The first sight lunchtime diners got of Samira, their Syrian guest-chef for the afternoon, was in the occasional moments when she emerged from the kitchen a picture of calm control delivering her self-crafted cultural dishes to waiting tables with a humble smile, before disappearing again into the hot kitchen of her adopted workplace, Banibanoo. Her efforts signalled the second day and continued success of Madrid’s week-long Refugee Food Festival, co-organised by MFR and Chefugee.
In Aleppo, Samira had been a beautician and hairdresser, and although she had learnt some family kitchen secrets during her time in Lebanon, it wasn’t until she arrived in Madrid last year with her family of three that she truly pursued her passion for cooking, and made quick work of it too. After taking a course at the Centro para Inmigrantes de Santo Padre Rubio she has transformed into an incredibly competent chef showcasing her talents at several Chefugee dinners, and even having her food presented and enjoyed by Madrid’s mayor, Manuela Carmena, at the recent ACNUR press conference. This afternoon she shone as one of the seven culinary jewels in the festival crown.
Samira told me she enjoys cooking because she believes it is an “artistic and positive activity”, and she undoubtedly created a masterpiece for the afternoon’s guests. On offer was a three course menu dripping with Syrian culture. Up first was a choice of a light citrus Tabbouleh or Qras Kibbeh, a sentimental plate for Samira reminding her of big family meals in back Syria. This was followed by Mansaf Freekeh with chicken, a Middle Eastern spiced chicken rice dish that received particular praise from diners. All this was polished off with Kunafah, a traditional sweet pastry dessert.
The hosts for this afternoon were the wonderful team at Banibanoo; an Iranian cuisine restaurant with a refreshing lunchtime menu that was complimented perfectly by today’s Syrian twist. Their kitchen is also no stranger to Chefugee cooks as they currently employ Nour, our Thursday lunch festival chef, who was assisting today alongside the resident kitchen team and wait staff. Samira told me she found the experience in Banibanoo “so positive”, explaining how she “learnt a lot” from the detail oriented manager Bani who helped further develop her culinary prowess.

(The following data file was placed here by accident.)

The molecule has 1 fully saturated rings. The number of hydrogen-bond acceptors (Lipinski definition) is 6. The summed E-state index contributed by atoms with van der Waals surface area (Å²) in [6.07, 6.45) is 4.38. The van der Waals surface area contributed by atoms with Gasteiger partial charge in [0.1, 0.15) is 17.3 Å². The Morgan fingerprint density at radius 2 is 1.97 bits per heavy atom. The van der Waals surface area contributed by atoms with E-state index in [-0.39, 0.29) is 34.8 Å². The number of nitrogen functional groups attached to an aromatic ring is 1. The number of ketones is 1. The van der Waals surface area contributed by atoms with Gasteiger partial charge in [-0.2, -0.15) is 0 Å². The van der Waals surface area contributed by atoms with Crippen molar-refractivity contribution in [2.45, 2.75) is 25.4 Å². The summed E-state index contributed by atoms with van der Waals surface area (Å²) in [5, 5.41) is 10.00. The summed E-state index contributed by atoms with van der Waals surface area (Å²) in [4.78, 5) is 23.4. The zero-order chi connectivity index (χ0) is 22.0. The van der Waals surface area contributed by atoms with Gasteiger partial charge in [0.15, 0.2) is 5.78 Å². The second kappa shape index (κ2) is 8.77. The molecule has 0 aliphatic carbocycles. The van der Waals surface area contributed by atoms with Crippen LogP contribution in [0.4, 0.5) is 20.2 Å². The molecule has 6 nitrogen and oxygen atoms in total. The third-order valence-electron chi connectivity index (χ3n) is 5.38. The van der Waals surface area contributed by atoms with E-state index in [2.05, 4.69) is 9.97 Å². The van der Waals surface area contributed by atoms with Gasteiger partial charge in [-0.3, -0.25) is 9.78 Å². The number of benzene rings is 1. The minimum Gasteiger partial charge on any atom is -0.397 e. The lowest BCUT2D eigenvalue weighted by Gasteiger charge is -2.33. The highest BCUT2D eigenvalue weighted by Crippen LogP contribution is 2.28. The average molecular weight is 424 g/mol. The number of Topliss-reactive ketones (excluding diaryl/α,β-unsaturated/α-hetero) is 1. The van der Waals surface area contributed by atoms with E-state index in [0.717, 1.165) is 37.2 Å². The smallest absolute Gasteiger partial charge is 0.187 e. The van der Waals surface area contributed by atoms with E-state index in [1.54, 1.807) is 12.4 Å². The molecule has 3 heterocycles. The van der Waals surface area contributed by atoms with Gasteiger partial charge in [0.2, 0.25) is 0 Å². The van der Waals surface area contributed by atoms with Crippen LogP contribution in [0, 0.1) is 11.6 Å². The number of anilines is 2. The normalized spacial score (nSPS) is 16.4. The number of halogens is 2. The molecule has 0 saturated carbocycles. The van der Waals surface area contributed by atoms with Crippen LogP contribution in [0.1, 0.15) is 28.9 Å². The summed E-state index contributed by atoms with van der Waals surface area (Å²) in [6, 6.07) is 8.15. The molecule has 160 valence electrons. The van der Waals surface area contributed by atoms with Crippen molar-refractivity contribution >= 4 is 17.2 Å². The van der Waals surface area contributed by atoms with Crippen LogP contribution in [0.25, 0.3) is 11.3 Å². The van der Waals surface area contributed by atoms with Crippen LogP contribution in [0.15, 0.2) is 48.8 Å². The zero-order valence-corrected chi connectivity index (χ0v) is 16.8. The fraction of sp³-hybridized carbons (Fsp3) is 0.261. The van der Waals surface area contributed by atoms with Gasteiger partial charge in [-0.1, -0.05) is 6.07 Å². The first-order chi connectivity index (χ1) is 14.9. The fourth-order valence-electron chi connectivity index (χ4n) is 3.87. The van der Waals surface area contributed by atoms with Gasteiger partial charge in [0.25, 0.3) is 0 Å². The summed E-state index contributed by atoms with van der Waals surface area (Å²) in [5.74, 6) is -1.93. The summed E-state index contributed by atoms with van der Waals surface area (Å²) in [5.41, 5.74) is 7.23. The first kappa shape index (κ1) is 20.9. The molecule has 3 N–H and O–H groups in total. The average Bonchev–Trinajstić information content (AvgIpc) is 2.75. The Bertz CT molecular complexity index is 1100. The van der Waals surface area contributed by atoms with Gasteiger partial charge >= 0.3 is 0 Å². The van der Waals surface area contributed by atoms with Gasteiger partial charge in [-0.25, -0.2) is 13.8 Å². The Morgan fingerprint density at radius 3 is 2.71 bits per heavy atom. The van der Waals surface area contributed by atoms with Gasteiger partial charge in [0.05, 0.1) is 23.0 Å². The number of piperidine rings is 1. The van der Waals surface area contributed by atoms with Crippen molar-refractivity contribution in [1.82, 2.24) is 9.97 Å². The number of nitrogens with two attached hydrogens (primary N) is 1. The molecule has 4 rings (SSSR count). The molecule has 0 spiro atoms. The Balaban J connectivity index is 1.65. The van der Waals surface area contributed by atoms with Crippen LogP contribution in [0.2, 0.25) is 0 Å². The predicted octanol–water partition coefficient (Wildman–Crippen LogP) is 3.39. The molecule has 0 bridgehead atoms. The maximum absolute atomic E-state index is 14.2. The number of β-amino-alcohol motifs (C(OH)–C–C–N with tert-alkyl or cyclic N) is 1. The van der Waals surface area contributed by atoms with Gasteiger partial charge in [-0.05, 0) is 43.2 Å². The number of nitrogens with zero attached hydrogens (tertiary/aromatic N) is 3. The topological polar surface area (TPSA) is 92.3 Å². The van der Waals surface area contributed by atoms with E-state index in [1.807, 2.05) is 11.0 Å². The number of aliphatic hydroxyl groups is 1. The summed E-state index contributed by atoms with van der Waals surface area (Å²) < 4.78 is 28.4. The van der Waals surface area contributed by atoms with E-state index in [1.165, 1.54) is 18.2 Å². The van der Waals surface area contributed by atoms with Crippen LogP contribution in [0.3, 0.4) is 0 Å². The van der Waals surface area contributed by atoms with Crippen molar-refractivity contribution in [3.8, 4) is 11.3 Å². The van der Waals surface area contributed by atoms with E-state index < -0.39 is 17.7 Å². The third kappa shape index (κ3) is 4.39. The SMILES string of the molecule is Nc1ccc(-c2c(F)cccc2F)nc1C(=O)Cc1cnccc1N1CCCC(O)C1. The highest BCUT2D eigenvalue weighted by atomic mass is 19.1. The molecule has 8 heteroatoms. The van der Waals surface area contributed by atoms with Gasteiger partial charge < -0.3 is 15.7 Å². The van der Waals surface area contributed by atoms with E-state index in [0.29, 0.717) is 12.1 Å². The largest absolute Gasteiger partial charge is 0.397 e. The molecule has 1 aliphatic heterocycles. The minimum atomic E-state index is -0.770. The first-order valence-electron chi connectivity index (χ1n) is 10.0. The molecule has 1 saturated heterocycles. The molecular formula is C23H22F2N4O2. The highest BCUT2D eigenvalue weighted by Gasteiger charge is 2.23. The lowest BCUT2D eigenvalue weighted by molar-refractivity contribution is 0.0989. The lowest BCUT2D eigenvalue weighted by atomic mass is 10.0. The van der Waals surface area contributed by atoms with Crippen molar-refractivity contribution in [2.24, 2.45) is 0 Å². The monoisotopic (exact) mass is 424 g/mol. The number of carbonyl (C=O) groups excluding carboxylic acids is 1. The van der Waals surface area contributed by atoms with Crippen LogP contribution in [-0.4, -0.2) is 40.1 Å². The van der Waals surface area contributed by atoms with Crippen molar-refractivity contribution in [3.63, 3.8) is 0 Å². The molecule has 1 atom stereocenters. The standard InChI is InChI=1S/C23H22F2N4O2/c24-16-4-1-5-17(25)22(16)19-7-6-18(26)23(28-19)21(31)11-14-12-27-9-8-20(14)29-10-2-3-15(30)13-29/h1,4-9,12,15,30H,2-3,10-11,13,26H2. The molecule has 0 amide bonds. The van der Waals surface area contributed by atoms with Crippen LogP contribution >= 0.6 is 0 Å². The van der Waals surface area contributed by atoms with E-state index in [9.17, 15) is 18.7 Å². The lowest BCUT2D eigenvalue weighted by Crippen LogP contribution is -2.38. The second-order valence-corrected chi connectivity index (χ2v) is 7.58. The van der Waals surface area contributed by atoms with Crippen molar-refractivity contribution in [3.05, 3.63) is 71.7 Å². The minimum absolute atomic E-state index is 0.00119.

In its second day, the Refugee Food Festival continued to effectively work towards the de-stigmatisation of the refugee, breaking down barriers through the delicious medium of good food. For those enjoying the menu “it is a friendly occasion in which both our body and soul are fed”. And for the chefs it can be an educational experience; an opportunity to shift perspectives about their home and culture; or simply, as Samira put it, because “I like seeing people’s reactions when I cook, I like seeing people smiling.” When she appeared from her kitchen a final time to greet the diners she was not short of smiling faces to see.
Refugee Food Festival – Website
Written by Sam Allan
Translated by Rocío Argueta
Photography by Jane Mitchell